I feel that it may have been helpful to have known that this was just the first installment of a continuing story, because I was left slightly unsatisfied with Tai Chi Zero until a trailer for the sequel was played at the close of the film. This is not to say that Tai Chi Zero is a bad film, but simply one which is not fearful of getting sidetracked in the storyline, leaving many issues unresolved even at the film’s conclusion. Fortunately, Tai Chi Zero is so frantically entertaining that it doesn’t matter if the storyline doesn’t quite reach a point of satisfaction. If anything, it just delays an inevitable onslaught in the sequel.
Our title protagonist is Lu Chan, a man referred to as “the freak” because of his ability to fight with abnormal strength when hit on the birthmark he wears on his head. He travels to the legendary
to learn how to harness this ability with the Chen Style Tai Chi, but is turned
away for being an outsider. After repeat attempts and repeat failures, the
outsider’s persistence pays off slightly. He befriends an old man who doesn’t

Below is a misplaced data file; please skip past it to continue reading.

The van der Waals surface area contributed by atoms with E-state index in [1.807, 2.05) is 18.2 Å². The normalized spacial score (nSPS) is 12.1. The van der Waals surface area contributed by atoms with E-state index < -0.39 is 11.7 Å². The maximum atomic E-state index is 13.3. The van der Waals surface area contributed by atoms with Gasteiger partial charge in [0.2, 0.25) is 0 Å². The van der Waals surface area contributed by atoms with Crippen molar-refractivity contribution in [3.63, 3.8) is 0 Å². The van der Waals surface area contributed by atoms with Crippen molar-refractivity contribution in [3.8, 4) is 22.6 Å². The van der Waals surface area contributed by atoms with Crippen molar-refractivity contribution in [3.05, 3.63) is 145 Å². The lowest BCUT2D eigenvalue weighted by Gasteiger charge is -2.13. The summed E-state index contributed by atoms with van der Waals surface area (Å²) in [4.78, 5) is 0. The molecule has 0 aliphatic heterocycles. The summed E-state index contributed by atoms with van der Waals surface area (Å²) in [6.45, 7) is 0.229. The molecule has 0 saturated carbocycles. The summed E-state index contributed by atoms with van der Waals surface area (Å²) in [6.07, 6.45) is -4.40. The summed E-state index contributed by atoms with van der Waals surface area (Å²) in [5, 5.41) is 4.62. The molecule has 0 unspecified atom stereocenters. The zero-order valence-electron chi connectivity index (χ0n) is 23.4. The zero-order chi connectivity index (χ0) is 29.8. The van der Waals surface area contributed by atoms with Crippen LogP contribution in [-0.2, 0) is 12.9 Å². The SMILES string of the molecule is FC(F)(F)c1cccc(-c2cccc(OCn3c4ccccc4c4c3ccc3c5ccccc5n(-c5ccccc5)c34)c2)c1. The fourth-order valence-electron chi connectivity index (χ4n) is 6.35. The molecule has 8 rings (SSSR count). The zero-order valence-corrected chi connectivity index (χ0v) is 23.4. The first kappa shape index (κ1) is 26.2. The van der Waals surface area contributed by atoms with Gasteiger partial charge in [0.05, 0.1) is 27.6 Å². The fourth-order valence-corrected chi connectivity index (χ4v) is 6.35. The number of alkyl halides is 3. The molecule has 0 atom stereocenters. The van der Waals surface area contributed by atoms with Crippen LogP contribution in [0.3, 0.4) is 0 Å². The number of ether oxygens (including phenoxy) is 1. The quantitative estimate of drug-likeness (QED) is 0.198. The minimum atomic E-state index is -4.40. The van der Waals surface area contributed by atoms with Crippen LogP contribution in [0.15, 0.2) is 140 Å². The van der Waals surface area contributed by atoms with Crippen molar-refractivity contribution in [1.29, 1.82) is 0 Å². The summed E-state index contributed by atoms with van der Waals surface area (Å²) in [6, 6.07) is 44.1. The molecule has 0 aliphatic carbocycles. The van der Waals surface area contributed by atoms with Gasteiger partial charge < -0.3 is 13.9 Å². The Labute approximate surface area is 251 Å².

teach him, but instead offers advice on how to win the favor of the town. Chen Village
This is where the film shifts focus some, with the introduction of the film’s villain. A former son of the village returns in a steam powered machine and plans to build a railway right through his former home. This is objected to by the village, leading to an all-out fight. Lu Chen sees an opportunity to be useful to the village and does his best to contribute. The film is not action-packed, leaving room for humor and slight romance as well. It is a quirky kung-fu film with much more than just good action, although there certainly is some of that as well.
The Blu-ray includes a behind-the-scenes feature, music videos and a trailer gallery, but the highlight of the package is the high definition presentation of this enigmatically visual film.